One of the biggest, and most welcome, surprises of this year’s Baselworld is the arrival of Tudor’s first GMT watch. Adding to the already comprehensive Black Bay series, the Rolex subsidiary’s introduction into the world of the dual time zone pays a very respectful homage to the model that started it all. Let’s explore the Tudor watches available to the public.
While the parent company might have shown up at the door with three new versions of the Rolex GMT-Master II, including the much-anticipated return of a steel Pepsi example, it’s Tudor’s vintage throwback styling that is stealing many of the headlines.
Through some engineering skullduggery, the GMT manages to keep the same 41mm dimensions as the majority of the Black Bay range, even with the additional complication. That brings it in as a little bigger, and a couple of mils thicker, than the GMT-Master II—not at all a bad thing, but something you will definitely notice on the wrist. You can possibly consider this the “Fat Lady” of Tudor. In keeping with most of Tudor’s output, and only adding to the real retro vibe, the case does without guards for its oversize crown.
The dial too, with its matte finish and gilt printing, is a beautiful period detail, and the hands retain Tudor’s well-established snowflake motif. The theme also carries over on to the extra long, red GMT hand, overlapping the dial’s chapter ring.
But it is the bezel, of course, that has delighted most of the visitors to Baselworld 2018. Clearly, a Pepsi color scheme, although you won’t find the word in any of the official literature, the rotating two-tone surround hasn’t tried to compete with the glistening Cerachrom of the Rolex, but has instead kept to a more subdued, toned-down aesthetic. Described as blue and burgundy rather than red, the aluminum insert changes shades in differing light, in a way ceramic doesn’t.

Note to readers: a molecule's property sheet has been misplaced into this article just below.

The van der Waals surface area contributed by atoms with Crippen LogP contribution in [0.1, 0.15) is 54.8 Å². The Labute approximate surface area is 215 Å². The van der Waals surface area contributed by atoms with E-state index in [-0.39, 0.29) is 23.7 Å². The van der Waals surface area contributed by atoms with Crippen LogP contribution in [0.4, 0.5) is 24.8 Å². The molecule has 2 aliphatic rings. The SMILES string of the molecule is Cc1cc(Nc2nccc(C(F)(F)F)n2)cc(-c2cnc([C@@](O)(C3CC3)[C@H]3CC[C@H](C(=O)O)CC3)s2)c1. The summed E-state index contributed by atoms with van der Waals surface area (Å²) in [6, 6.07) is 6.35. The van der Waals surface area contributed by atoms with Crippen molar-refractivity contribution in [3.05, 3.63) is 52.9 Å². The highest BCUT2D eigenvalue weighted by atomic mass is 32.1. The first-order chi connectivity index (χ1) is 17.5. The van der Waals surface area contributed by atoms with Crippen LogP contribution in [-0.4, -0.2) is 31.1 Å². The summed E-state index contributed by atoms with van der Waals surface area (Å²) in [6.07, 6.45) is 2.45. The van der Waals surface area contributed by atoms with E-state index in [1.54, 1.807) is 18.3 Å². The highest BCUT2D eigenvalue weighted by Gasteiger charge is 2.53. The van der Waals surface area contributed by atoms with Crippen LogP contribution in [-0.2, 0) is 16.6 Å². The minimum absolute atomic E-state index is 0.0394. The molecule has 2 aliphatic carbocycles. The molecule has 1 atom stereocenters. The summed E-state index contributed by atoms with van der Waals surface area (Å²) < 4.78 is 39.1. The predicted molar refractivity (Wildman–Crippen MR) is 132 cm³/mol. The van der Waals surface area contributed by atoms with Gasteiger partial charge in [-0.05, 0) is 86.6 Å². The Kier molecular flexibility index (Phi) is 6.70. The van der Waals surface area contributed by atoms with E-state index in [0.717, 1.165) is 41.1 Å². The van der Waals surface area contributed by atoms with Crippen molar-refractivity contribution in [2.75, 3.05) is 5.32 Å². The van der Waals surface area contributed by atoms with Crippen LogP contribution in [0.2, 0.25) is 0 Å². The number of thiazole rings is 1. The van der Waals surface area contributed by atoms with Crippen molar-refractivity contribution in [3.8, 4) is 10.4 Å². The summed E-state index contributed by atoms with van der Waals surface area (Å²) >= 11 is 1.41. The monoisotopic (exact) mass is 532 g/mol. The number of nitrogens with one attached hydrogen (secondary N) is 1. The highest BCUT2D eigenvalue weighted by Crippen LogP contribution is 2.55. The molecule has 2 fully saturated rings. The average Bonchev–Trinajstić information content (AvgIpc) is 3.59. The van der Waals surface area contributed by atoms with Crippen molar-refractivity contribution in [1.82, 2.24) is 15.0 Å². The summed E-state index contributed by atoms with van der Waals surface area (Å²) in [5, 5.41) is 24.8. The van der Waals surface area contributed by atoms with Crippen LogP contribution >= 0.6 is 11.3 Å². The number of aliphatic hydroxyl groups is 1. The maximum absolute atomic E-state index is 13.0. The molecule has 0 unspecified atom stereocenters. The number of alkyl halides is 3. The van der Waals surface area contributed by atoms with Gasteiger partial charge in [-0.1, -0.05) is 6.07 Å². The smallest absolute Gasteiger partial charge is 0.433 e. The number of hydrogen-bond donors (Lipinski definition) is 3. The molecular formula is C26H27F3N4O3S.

Until very recently, one of the main differences between Tudor and Rolex, and the biggest reason for their fairly significant price gulfs was the use of in-house movements. Rolex have been producing their own calibers for decades, but it wasn’t until 2015 that Tudor stopped buying in purpose-built mechanisms from ETA for their models and became, at least somewhat, self-sufficient.
The Tudor manufacture Cal. MT5652 inside the Black Bay GMT is a COSC certified automatic movement, with a 28,800bph frequency and hugely impressive 70-hour power reserve. Making it a true ‘travel time’ watch, the two hour hands can be set independently, using the module taken from Rolex’s own Cal. 3185, the previous generation movement from the GMT-Master II. It also manages to pack in a hacking feature and a date function, which is set via the ‘jumping’ 12-hour hand. It is a major step up for the brand, even utilizing a silicon balance spring—it is not, however, one of Rolex’s patented Syloxi components.
The Tudor Black Bay GMT is available on a choice of three bracelets. There is ‘Terra di Siena’ brown leather strap with a folding clasp, a black fabric strap with a burgundy stripe, and a polished and satin, three-link, riveted steel bracelet. Interestingly, the more rough and ready nature of the watch tends to lend itself better to the pair of non-metal bands rather than the sportiness of the Oyster-esque example.
2018 has been very much the year of the GMT at Baselworld, and few would argue that it was high time Tudor threw its hat into the ring. What they have come up with is a perfect tribute to some of the most grail-like references from the past, updated with cutting-edge technology—and it is a blend that is sure to attract a wide and appreciative audience.
By adopting their own in-house calibers, the gap between Tudor and Rolex is getting narrower, in everything but price. At 3,700 CHF on a steel bracelet, the Black Bay GMT is less than half the cost of the new steel GMT-Master II.
While it may use 316L steel rather than the typical Rolex’s 904L, this robust travel companion represents superb value for money, with a quiet, restrained look that suits any occasion.